About the Book: Make mouth-watering, scrumptious cakes that require little to no baking in an oven! Best-Selling Author Lori Burke brings you 24 Refrigerator cakes that are fun and easy to prepare. In addition she includes recipes for 6 Refrigerator Poke cakes that require minimal baking but are fun to make and so delicious. That’s a total of 30 crowd-pleasing recipes! If you love desserts that melt in your mouth and make you go “Mmmmm” then this is the book for you!
Here’s a sampling of just a few of the recipes in this book:
* Ambrosia Refrigerator Cake
* Banana Icebox Cake
* Brandy Refrigerator Cake
* Banana Split Poke Cake
* Chocolate Eclair Refrigerator Cake
* Coconut Refrigerator Poke Cake
* German Chocolate Icebox Cake
* Happy Holidays Refrigerator Cake
* Holy Cannoli Refrigerator Cake
* Ice Box Fruit Cake
* Lemon Snap Refrigerator Cake
* Neopolitan Refrigerator Poke Cake
* Oreo Refrigerator Cake
* Peppermint Refrigerator Cake
* Pineapple Icebox Dessert
* Raspberry Icebox Cake
* Strawberry Icebox Cake
* Sweet Chocolate Refrigerator Cake
* Vanilla Refrigerator Cake
My Dead Boyfriend is free on kindle through Thursday, the 29th. If you like YA or fantasy, be sure to download your free copy.
It’s the last day to download Chasing the Sunset for free on kindle. If you haven’t got your copy already, don’t waste any more time – the offer expires at midnight PST.
Don’t forget to come back and give it a review if you enjoyed it. I always love to hear your opinions.
When I got up this morning, Chasing the Sunset was #160 in kindle free, and 15 in historical romance. It’s 56 in kindle romance, and here’s hoping I have a lot more downloads today.
If you haven’t got your free copy yet, make sure to go and download one soon – the free promotion ends Friday March 23 at midnight PST.
I’ve decided to make Chasing the Sunset available to download from March 21st through 23rd for no charge to readers. Here are some of the most popular highlighted quotes from the book:
“Love is never wasted, never without a reason, and you should clutch it to you with both hands whenever you find it. To throw love away is the only unforgivable sin, Maggie. Do not be afraid of it; do not spend the rest of your life wondering what if. Live now, and worry about the consequences later.”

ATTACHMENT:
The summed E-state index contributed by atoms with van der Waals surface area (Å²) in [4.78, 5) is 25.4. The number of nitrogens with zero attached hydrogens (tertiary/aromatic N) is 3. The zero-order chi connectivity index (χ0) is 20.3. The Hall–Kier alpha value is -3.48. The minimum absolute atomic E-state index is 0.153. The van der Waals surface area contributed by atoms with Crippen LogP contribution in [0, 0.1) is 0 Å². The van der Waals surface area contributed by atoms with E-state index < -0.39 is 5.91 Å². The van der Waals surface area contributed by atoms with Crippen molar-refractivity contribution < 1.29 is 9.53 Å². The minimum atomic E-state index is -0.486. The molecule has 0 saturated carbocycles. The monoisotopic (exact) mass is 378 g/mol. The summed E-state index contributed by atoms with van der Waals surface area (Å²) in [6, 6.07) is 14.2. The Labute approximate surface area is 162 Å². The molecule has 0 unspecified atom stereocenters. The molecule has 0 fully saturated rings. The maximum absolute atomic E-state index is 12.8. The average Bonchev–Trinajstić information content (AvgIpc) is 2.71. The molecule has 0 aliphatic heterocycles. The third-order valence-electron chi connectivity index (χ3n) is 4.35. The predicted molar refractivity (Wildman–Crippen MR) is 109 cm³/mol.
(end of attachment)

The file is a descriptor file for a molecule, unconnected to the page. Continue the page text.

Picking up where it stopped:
Highlighted by 21 Kindle users
“And there is nothing better than looking around at something of yours and thinking ‘I did that. With my own two hands and my sweat, I helped make this possible’.”
Highlighted by 9 Kindle users
“A man with nothing to do is a dangerous man. Boredom is a terrible thing, and it kills more good men than the cholera every year.”
Highlighted by 7 Kindle users
“…she would rather be filled with joy and uncertainty for one minute than spend eternity in a fog of gray.”
Highlighted by 4 Kindle users
Sound good? Go get your free copy today!
Jackson stood on the steps of the house, hands clasped behind him, face stern. He should knock on the door. Yet here he stood, scowling at the massive knocker, making no move to use it. He huffed out an impatient breath.
Either do it or don’t, man, he told himself. Stop standing here like an escapee from an asylum. Before he could change his mind, he gave a quick rat-a-tat-tat on the ornate door. The servant who answered seemed taken aback by the eye patch and the scarred face, but he was civil enough.
In a matter of moments, he found himself in a sitting room and offered a drink. No insipid tea here, he thought approvingly, swirling the whiskey around in the fine, heavy glass. When the madam of the house walked in and smiled, he eyed her approvingly as well, and got right down to business.
Half an hour later, he stalked out the door and marched down the steps, his face carefully expressionless as he jammed his hat down on his head. Acquiring a mistress had sounded so easy when he’d first thought of it; come to St. Louis, find a woman who had no scruples about being paid to sleep with him, and take her home. And it had been easy until they realized where they would be staying. He offered money enough for them to overlook his scarred face and his unpolished ways. It was the accommodations that he offered them that was the problem – it was the big city where they wanted to be, not the wilds of Missouri.
When had she turned into such a spineless ninny?
Sophie shifted her basket to her other arm, frowning as she walked briskly down the street. Had it been when David died and left her penniless, and she was forced to go and live with her stern, joyless father in his cold, miserable house? When her father had died a scant six months later, making no provisions for her? Or when Thomas, the distant cousin who professed to love her, had forced her to the floor and … Sophie stopped the bad memories with a shudder, before they could overtake her.
She frowned irritably as she entered Mrs. Dunn’s dressmaking premises, frightening the poor assistant into believing that she was unhappy with her purchases. Sophie’s conscience smote her, so she softened her manner and assured the sweet girl that she was quite, quite happy with her choices. By the time she left, the assistant was beaming, for she believed that she was the sole reason Sophie frequented the establishment.
Sophie’s pace slowed as she started home, the frown returning to her face. What difference did it make, really? She had woken, finally, from the haze of unhappiness she had existed in for three years. She’d been so fearless before; just look at how hard she’d fought Father for permission to marry David even though he was a poor country lawyer, and she’d come out victorious in the end. It was time to find that woman again, the one who wasn’t afraid of anything. It was time to stop being spineless and return to the person she used to be.